The APL Machine was a unique APL implementation by Analogic Corporation, created with the explicit purpose of facilitating programming their analog array processor.
The machine was conceived at a New Years party where Sanford Friedman, of Boston-based Planning Economics, introduced his colleague James L. Ryan to John Dobbs of Analogic Corporation. Analogic was interested in making their array processors easy to program. The array processors were typically attached to a Digital Equipment Corporation VAX and were programmed in Fortran using a large library of subroutines which loaded and then executed microcode into the Analogic array processor. Friedman and Ryan introduced Dobbs to APL and suggested that it would be a much easier vehicle for programming the array processors. The project was named in honour of a paper by Phil Abrams.
Development was done between 1982 and 1986 by Friedman and Ryan, together with Ron Murray, Gordon Lassar, Reed Shilts, Mike Duvos, Mike Berry, John Delo, Dick Suitor, David Grantz, Carl Zimmerman, Steve Atlas, Harvey Bingham and Richard Suitor. The APL Machine evolved as an Analogic AP-500 array processor, in which the primitives existed as microcode, driven by a Motorola 68000-based computing system which ran the interpreter and managed the I/O.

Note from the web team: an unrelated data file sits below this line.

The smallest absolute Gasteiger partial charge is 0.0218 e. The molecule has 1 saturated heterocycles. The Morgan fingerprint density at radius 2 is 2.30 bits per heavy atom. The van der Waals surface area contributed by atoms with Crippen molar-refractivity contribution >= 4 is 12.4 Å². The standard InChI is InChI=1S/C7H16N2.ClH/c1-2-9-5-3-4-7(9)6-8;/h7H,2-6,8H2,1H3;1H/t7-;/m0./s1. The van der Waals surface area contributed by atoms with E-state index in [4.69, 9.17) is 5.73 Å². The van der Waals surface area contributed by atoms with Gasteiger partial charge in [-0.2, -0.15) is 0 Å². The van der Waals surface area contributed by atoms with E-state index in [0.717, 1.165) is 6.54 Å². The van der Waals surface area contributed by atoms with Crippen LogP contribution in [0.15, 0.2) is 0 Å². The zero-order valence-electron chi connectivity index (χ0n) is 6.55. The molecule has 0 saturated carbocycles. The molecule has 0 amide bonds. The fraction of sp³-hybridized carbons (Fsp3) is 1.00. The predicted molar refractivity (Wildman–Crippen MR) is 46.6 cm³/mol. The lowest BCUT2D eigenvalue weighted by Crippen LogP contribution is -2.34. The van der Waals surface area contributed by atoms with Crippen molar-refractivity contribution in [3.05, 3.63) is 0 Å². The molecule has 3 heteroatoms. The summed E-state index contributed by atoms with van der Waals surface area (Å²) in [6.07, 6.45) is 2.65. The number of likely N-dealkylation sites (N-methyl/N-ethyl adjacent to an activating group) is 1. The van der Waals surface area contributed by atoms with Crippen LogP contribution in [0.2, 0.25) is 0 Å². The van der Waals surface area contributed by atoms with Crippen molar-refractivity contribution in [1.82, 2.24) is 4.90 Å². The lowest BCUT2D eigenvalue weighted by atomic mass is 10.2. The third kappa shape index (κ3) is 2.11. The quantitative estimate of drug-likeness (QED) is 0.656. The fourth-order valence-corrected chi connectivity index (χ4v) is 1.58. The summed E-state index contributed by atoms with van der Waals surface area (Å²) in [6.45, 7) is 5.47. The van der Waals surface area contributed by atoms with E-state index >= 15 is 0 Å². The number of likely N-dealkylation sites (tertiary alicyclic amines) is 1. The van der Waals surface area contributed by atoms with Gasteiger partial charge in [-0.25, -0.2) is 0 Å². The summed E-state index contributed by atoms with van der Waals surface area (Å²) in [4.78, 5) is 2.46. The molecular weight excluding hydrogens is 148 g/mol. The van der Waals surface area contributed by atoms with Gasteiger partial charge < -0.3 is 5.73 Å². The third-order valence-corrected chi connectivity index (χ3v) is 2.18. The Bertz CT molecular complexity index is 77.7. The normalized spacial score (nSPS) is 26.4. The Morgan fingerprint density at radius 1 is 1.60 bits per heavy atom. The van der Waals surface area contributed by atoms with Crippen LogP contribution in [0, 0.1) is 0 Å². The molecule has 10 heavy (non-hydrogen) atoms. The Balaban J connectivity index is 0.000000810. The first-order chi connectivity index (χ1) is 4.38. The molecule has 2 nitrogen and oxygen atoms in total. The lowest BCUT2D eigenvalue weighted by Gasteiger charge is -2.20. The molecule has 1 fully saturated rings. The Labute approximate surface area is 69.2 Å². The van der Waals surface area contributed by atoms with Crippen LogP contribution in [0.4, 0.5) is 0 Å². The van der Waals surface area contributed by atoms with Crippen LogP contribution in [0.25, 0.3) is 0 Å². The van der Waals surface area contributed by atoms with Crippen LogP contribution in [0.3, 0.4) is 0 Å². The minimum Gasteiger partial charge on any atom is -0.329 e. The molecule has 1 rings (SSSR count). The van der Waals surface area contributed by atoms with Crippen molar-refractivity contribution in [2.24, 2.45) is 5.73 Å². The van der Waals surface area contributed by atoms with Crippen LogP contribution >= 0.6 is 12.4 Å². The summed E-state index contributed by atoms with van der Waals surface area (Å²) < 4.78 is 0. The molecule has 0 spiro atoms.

The design was unusual in that the disk contained the all APL objects while the workspace was a directory of which objects were relevant to which workspace. To maintain the appearance of a separate workspace, activity counts were maintained for all objects. There was no file system. Instead, the 68000-based peripheral processor component contained a routine which constantly monitored the disk, performing on-the-fly optimization, necessary since the software required that all APL objects on disk be in contiguous storage. A consequence of all objects being kept were on desk at all times, was that the system could be powered off while running with no loss of data. Data could be imported or exported via magnetic tape as well as data communication.
The user interface, known as the APL workstation, was via a PC and included function and data editors using a multi-window interface capable of displaying up to ten concurrent tasks. Although the design was for the APL Machine to be a multi-user system, this capability was never fully developed.
- ↑ Private email from Ron Murray. 25 May 2021.
- ↑ James L. Ryan and Mike Duvos. The Analogic APL Machine. Computer Programming Forum. 7 Dec 1998.
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